You have heard of an “Amber Alert.” The Wisconsin legislature is considering a bill designed to protect missing and disabled seniors who are at least 65 years of man shutterstock_131679464age and cognitively impaired. The Wisconsin Department of Justice currently administers a crime alert network and may use this network to provide state agencies, law enforcement, or the public with information regarding criminal activity, crime prevention, and missing or endangered persons. The Wisconsin “Silver Alert” Bill will require the Department of Justice to allow law enforcement agencies to use the network to provide to broadcasters and outdoor advertisers reports of adults who are at least 65 years of age or cognitively impaired. The Department of Justice will ask organizations that assist individuals 65 and older for assistance in drafting guidelines for such alerts. 2013 ASSEMBLY BILL 710.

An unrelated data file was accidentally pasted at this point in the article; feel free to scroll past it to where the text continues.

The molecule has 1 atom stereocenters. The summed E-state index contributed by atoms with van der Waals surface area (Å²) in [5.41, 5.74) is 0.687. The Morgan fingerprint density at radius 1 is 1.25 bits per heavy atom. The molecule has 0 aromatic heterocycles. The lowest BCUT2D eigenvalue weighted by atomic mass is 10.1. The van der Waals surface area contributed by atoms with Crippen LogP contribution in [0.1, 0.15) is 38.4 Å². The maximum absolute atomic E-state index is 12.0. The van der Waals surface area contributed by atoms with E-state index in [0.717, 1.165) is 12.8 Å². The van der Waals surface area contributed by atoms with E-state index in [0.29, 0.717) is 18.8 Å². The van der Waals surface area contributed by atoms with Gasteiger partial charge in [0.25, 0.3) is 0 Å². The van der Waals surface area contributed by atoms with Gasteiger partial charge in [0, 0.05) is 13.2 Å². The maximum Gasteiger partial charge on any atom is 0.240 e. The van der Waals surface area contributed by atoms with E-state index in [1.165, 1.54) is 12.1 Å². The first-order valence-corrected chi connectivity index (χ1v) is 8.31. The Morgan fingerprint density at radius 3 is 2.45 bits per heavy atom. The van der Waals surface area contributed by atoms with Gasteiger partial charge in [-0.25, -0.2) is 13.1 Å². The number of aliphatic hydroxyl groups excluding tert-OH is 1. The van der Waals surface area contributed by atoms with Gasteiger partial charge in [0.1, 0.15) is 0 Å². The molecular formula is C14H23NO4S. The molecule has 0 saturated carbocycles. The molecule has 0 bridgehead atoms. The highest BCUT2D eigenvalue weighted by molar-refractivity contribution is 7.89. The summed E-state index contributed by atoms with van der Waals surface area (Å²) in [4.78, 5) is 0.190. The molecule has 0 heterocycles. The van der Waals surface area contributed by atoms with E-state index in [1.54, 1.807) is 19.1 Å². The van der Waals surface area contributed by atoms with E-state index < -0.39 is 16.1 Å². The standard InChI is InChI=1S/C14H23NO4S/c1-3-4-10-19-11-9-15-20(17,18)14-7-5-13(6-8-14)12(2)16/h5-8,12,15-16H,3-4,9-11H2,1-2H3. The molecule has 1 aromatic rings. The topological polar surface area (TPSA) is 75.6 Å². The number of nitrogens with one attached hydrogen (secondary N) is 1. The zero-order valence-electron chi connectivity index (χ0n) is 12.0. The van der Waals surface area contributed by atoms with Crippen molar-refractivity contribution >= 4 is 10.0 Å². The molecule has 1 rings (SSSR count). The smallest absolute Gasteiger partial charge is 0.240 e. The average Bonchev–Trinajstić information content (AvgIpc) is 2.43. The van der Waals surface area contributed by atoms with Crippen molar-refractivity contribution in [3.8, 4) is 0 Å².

The intent of the Bill is to immediately send out information when a senior is missing or in danger. Concerns about the elderly continue to expand, as the population ages. Roughly one out of eight seniors suffer from Alzheimers, which causes problems with daily life, including memory, thinking, and behavior.  For more information, see American Association of Retired Persons (AARP).

Wisconsin’s current system sends information to people to pay $12 per year to receive messages from the State’s crime alert network, but the system does not use media, such as radio and television, or billboards that would reach significantly more people. Under the Silver Alert Bill, information would be sent to the media, businesses, and individuals when a senior at risk is missing.

For elder care issues, contact Wisconsin’s elder care attorney, Lisa M. Vanden Heuvel, at 1-800-805-1976.